Dude. I’ve done my damndest to defend you, but at some point you gotta help me help you:
Kemp was supposed to sit this one out, but Mattingly has benched Puig. Which — my past defenses of him notwithstanding — is exactly what he should do in this situation. Do the crime, such as it is, do the time.
My beef has never been with Mattingly or the Dodgers handling Puig the way he should be handled. It’s been about overreaction of the media with respect to his behavior and the implication that he’s not manageable via the same means via which any other ballplayer is subject.
This is a clear violation of Puig’s responsibilities. Mattingly has made him pay for it. Now let’s see if that’s good enough for everyone. I feel like it won’t be.
UPDATE: Nope, it isn’t. Read this for the most ridiculously over-heated response to this.
Bob Nightengale of USA Today reports that the Cubs won’t deal Kyle Schwarber this winter, despite multiple inquires from teams around the league. Schwarber is approaching his first year of arbitration and will remain under team control for another three seasons before reaching free agency in 2022.
The decision comes on the heels of one of the strongest seasons of the 25-year-old outfielder’s short career. Over 137 games and 510 PA for the Cubs, he proved a passable defender in left field and batted .238/.356/.467 with 26 home runs, an .823 OPS, and 3.2 fWAR in 2018. He also led the National League in intentional walks, with 20, and bumped up his total walks from 59 in 2017 to 78.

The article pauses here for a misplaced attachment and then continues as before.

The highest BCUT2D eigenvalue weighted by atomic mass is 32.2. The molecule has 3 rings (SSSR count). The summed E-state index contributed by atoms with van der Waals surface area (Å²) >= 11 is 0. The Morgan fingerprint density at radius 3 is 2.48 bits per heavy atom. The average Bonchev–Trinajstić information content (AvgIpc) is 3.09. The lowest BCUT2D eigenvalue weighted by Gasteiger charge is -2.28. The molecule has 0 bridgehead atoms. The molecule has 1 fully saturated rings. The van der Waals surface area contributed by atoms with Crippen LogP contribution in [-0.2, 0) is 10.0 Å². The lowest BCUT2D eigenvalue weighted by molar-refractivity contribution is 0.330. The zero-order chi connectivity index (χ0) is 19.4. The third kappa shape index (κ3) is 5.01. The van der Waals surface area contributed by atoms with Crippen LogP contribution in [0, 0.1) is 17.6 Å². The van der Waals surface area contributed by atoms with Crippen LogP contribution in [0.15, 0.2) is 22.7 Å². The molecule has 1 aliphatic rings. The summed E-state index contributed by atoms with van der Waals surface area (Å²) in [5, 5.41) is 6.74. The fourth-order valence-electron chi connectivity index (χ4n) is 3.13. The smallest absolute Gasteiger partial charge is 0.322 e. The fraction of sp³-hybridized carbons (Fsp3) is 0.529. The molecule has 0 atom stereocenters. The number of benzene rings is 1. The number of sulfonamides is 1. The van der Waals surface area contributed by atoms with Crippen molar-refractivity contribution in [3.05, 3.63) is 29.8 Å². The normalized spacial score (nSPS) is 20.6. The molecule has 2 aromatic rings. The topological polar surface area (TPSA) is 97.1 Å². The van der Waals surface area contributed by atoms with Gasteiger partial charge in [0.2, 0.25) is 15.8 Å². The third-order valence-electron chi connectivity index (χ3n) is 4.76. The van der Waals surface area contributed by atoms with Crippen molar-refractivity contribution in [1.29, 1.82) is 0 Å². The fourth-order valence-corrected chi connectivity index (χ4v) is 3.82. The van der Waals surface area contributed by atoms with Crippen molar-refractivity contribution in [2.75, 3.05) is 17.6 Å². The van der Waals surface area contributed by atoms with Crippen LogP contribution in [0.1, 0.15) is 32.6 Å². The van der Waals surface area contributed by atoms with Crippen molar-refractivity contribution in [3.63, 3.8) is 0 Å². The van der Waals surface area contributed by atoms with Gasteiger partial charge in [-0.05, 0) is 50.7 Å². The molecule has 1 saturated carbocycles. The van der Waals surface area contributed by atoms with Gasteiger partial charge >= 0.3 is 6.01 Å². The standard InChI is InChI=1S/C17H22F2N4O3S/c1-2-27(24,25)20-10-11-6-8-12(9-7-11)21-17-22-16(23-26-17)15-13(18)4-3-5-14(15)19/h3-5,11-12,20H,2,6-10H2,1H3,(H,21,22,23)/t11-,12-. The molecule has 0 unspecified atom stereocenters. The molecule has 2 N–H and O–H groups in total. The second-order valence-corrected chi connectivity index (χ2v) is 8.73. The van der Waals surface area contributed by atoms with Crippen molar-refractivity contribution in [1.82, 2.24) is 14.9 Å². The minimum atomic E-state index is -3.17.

Despite his marked improvements from previous years, Schwarber’s performance still left something to be desired — specifically against left-handed pitchers, who held the slugger to a paltry .224/.352/.303 with four extra-base hits across 91 PA. Still, it’s evident the Cubs feel Schwarber is capable of strengthening his splits in the years to come, and they might stand to get more value from him on the field than they would in a trade this offseason.
Of course, that’s not to say the Cubs intend to pass the Winter Meetings in total silence, especially as they’ll be seeking bullpen and catching depth in advance of their 2019 run at the division title. As club president Theo Epstein remarked last week, “We’re certainly open and active in trade talks with a lot of deals that usually don’t come to fruition. So, we may make some trades. We could make big ones that transform the roster. We may make smaller complementary ones. But there’s certain things we’d like to accomplish.”